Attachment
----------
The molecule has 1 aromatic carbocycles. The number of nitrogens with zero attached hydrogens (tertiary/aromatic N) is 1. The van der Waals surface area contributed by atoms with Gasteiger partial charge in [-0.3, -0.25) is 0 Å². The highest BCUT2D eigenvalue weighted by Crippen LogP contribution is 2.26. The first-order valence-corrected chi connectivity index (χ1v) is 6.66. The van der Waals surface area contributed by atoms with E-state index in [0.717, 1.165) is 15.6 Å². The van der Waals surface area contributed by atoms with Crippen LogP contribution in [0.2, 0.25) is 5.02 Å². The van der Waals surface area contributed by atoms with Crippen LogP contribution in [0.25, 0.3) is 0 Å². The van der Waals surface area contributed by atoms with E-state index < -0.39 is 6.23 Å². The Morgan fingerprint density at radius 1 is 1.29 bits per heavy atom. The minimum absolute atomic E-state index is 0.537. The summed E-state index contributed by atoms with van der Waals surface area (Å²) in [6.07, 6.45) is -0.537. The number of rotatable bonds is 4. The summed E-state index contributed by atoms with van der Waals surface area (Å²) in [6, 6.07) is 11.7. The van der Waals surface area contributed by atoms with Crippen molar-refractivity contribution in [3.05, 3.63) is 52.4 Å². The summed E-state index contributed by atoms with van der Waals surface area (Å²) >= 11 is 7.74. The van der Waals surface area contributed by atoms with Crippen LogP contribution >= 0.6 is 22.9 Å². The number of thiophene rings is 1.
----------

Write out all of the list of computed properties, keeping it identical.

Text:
The molecule has 1 aromatic carbocycles. The number of nitrogens with zero attached hydrogens (tertiary/aromatic N) is 1. The van der Waals surface area contributed by atoms with Gasteiger partial charge in [-0.3, -0.25) is 0 Å². The highest BCUT2D eigenvalue weighted by Crippen LogP contribution is 2.26. The first-order valence-corrected chi connectivity index (χ1v) is 6.66. The van der Waals surface area contributed by atoms with E-state index in [0.717, 1.165) is 15.6 Å². The van der Waals surface area contributed by atoms with Crippen LogP contribution in [0.2, 0.25) is 5.02 Å². The van der Waals surface area contributed by atoms with Crippen LogP contribution in [0.25, 0.3) is 0 Å². The van der Waals surface area contributed by atoms with E-state index < -0.39 is 6.23 Å². The Morgan fingerprint density at radius 1 is 1.29 bits per heavy atom. The minimum absolute atomic E-state index is 0.537. The summed E-state index contributed by atoms with van der Waals surface area (Å²) in [6.07, 6.45) is -0.537. The number of rotatable bonds is 4. The summed E-state index contributed by atoms with van der Waals surface area (Å²) in [6, 6.07) is 11.7. The van der Waals surface area contributed by atoms with Crippen molar-refractivity contribution in [3.05, 3.63) is 52.4 Å². The summed E-state index contributed by atoms with van der Waals surface area (Å²) >= 11 is 7.74. The van der Waals surface area contributed by atoms with Crippen LogP contribution >= 0.6 is 22.9 Å². The number of thiophene rings is 1.